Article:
Students and faculty gathered in APSU’s Clement auditorium Wednesday, March 19, to hear a speech given by Alex Sheen, founder of the nonprofit organization Because I Said I Would.

The nonprofit organization gives out small white cards with the words ‘because I said I would’ typed on them with the reasons behind the commitment of the card included.

Anyone who participates in the movement should give the promise card to someone who will hold them accountable for their promise.

The promiser is meant to value the promise card as a symbol of integrity, and once the promise is completed, the card is returned to them.

Sheen originally made the promise cards to be presented at his father’s funeral in 2012 to commemorate his honesty.

When there were not as many people at the funeral as promise cards, Sheen went online and told his story, promising to send the cards to anyone in the world who wanted to participate.

Sheen went viral, and four years later has delivered over 3.1 million promise cards to more than 150 countries.

Sheen has received promise cards from children resolving to do chores, adolescents struggling with depression who promise not to give up on life and one man who committed to pleading guilty for murder in a case of DUI where no one had known he was the culprit.

The movement’s emphasis on commitment creates much of its inspirational qualities for APSU students.

“At the end of the day, it is more than just the physical thing of giving your card away and giving it back; it’s a humanitarian idea,” said sophomore English major Holly Bunner. “You can start out small, with promises to yourself, and then build to promises to charities and [your community].”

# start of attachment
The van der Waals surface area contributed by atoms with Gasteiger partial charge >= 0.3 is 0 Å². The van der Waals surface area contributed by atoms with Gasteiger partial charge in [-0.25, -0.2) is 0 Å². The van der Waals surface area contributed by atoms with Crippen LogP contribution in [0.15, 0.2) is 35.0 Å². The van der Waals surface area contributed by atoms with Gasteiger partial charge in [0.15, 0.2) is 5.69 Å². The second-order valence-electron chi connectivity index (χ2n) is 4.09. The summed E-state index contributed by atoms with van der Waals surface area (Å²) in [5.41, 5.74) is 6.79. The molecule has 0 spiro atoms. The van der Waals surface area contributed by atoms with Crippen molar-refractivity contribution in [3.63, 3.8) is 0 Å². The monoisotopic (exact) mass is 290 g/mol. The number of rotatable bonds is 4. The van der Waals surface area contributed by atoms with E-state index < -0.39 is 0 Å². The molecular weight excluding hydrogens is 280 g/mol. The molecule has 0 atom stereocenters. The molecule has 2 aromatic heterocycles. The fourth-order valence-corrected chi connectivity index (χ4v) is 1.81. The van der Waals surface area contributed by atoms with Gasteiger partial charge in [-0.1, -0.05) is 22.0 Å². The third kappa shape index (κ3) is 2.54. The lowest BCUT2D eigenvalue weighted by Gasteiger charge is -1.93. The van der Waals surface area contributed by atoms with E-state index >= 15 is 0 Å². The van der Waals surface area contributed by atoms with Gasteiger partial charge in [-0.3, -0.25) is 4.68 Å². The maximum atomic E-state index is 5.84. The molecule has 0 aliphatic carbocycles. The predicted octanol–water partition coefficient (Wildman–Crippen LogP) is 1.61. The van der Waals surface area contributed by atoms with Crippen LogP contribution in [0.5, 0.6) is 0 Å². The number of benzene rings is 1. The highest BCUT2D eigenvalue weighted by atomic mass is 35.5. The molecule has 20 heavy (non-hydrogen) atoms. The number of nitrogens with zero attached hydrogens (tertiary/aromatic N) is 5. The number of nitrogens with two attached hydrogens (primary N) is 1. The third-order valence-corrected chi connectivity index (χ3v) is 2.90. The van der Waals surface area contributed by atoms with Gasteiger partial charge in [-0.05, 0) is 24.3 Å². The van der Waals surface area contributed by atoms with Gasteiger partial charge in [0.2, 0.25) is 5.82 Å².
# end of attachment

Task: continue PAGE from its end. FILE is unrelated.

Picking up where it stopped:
Though some would argue that the promise card itself is unnecessary, the intention of the idea is straightforward.

“[Because I Said I Would] puts a lot of perspective to how often people do not keep promises, and how it affects your credibility,” said sophomore computer science major Samuel Sharp.

Though Sharp said one shouldn’t have to use the cards to prompt themselves to keep their promises, he acknowledged that they are good reminders.

Sheen said in his speech that his movement was centered around actions, not just promises themselves.

“I ask [students] to reflect on their own lives, and their goals… to consider that [they’re] not something to think about, but something to act upon,” Sheen said after the show.

Students can request their own cards and learn more about the movement as a whole online at

Sheen summarized his ideas by reminding listeners that anyone can pretend to care, but no one can pretend to show up.